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Irish Druids And Old Irish Religions

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Author Topic: Irish Druids And Old Irish Religions  (Read 5741 times)
Crissy Herrell
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« Reply #255 on: February 22, 2009, 12:54:31 am »

St. Bernard was distressed at what he heard of these Irish Culdees, who had no Confession, never paid tithes, and lived like wild beasts, as they disdained marriage by the clergy. In his righteous anger, he stigmatized them as "beasts, absolute barbarians, a stubborn, stiff necked, and ungovernable generation, and abominable; Christian in name, but in reality pagans." This harsh language is not worse than that employed by the Pope, when he entreated our Henry II. to take over Ireland, so as to bring the Irish into the Christian Church, compel them to pay tithes, and so civilize them.

One would fancy, with Algernon Herbert, that the Culdees performed secret rites, and indulged, like their Druidical fathers, in human sacrifice, from the legend of St. Oran being buried underneath the church erected by Columba, to propitiate the Powers, and secure good fortune. In that case, however, St. Oran offered to be the victim, so as to avert evil from bad spirits.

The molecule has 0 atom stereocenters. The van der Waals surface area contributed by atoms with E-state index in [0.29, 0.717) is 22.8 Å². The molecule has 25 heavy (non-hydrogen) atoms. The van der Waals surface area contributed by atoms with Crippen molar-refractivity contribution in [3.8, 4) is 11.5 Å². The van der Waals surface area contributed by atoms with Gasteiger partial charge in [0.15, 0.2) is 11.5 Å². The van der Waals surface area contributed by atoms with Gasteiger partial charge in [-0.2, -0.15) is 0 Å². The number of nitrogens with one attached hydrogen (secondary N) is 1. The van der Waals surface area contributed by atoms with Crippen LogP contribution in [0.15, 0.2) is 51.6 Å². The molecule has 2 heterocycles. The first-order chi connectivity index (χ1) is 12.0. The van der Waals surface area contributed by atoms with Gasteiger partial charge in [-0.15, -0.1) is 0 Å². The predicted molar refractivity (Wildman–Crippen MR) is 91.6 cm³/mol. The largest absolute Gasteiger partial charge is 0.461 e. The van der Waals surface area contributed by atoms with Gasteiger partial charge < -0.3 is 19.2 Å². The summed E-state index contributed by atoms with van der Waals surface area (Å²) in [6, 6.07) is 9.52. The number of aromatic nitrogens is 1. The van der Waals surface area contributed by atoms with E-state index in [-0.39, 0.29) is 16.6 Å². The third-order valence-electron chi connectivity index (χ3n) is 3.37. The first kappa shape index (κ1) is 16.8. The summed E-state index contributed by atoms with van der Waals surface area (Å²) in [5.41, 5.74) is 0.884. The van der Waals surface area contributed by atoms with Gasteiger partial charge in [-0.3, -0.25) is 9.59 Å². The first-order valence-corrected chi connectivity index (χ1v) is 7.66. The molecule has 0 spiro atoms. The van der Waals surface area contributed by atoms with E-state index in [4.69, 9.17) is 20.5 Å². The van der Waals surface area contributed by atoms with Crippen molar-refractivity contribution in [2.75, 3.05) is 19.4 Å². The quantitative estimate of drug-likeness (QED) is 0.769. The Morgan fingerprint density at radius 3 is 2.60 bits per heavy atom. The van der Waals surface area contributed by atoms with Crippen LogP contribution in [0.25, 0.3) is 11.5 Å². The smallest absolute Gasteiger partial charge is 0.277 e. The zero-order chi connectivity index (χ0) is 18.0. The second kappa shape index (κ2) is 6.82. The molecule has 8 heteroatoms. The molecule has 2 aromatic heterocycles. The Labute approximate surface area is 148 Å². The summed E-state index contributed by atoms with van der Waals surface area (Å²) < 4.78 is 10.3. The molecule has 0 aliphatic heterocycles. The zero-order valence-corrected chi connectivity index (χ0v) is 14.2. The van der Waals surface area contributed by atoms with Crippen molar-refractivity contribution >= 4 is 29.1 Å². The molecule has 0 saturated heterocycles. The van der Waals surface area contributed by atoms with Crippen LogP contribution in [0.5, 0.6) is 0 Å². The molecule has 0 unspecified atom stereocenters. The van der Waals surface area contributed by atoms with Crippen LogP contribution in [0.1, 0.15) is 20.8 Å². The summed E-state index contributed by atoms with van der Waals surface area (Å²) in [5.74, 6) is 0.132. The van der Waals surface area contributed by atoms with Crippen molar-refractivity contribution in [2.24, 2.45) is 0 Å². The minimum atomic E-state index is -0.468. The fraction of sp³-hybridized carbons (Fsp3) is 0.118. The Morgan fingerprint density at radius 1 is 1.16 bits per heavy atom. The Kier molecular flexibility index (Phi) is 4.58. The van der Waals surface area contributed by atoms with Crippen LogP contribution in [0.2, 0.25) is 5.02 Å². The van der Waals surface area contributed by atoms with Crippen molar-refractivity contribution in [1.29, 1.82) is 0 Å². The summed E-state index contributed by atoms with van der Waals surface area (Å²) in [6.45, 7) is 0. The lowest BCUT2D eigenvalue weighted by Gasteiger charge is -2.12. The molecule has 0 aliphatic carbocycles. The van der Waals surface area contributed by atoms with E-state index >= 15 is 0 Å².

If St. Patrick, St. Columba, and other early Irish Saints had been true monks, why did St. Bernard, in his Life of Malachy, Archbishop of Armagh, 1130, say that up to that time there was not a monk in Ireland? Columba certainly took Culdeeism to Scotland from Ireland. In the Bog of Monaincha are two islands. On one was a monastery for men, their wives occupying the neighbouring Woman's Isle. Giraldus Cambrensis, who wrote of the Community of Monaincha in the twelfth century, called it the church of the old religion, and politely designated as "Demons" all who belonged to that former church. The Abbey church, the ruins of which still remain, and which was 38 feet by 18 feet in size, was erected after the time of Giraldus.

Thus R. F. Gould, in his Freemasonry, had some grounds for saying--"The Druidism of our ancestors must have been powerfully influenced by the paganism of the Empire

p. 286

at the period when Christianity dawned on Britain." He deemed it probable that the early clerics of Christianity, "the cultores deorum, the worshippers of the gods, gradually merged into cultores Dei, worshippers of the true God." So it might be that, as Higgins wrote, "The Culdees were the last remains of the Druids."

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